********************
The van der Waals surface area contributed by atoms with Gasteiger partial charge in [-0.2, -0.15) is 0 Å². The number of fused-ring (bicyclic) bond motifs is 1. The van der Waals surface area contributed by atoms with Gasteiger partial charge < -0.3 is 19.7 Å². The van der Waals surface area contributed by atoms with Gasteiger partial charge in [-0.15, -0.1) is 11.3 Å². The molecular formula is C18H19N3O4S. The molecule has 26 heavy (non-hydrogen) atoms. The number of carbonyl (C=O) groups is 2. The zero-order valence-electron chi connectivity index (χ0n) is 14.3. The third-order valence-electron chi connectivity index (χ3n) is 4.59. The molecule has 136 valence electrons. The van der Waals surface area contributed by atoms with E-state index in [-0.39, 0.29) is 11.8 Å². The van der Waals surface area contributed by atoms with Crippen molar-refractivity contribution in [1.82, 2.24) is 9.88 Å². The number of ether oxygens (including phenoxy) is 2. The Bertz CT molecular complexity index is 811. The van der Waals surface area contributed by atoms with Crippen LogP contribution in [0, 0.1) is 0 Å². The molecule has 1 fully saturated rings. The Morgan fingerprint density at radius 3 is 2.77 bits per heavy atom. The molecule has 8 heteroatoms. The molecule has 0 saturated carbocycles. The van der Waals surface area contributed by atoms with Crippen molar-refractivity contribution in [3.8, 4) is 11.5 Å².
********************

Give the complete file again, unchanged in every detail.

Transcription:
The van der Waals surface area contributed by atoms with Gasteiger partial charge in [-0.2, -0.15) is 0 Å². The number of fused-ring (bicyclic) bond motifs is 1. The van der Waals surface area contributed by atoms with Gasteiger partial charge < -0.3 is 19.7 Å². The van der Waals surface area contributed by atoms with Gasteiger partial charge in [-0.15, -0.1) is 11.3 Å². The molecular formula is C18H19N3O4S. The molecule has 26 heavy (non-hydrogen) atoms. The number of carbonyl (C=O) groups is 2. The zero-order valence-electron chi connectivity index (χ0n) is 14.3. The third-order valence-electron chi connectivity index (χ3n) is 4.59. The molecule has 136 valence electrons. The van der Waals surface area contributed by atoms with E-state index in [-0.39, 0.29) is 11.8 Å². The van der Waals surface area contributed by atoms with Crippen molar-refractivity contribution in [1.82, 2.24) is 9.88 Å². The number of ether oxygens (including phenoxy) is 2. The Bertz CT molecular complexity index is 811. The van der Waals surface area contributed by atoms with Crippen LogP contribution in [0, 0.1) is 0 Å². The molecule has 1 fully saturated rings. The Morgan fingerprint density at radius 3 is 2.77 bits per heavy atom. The molecule has 8 heteroatoms. The molecule has 0 saturated carbocycles. The van der Waals surface area contributed by atoms with Crippen molar-refractivity contribution in [3.8, 4) is 11.5 Å².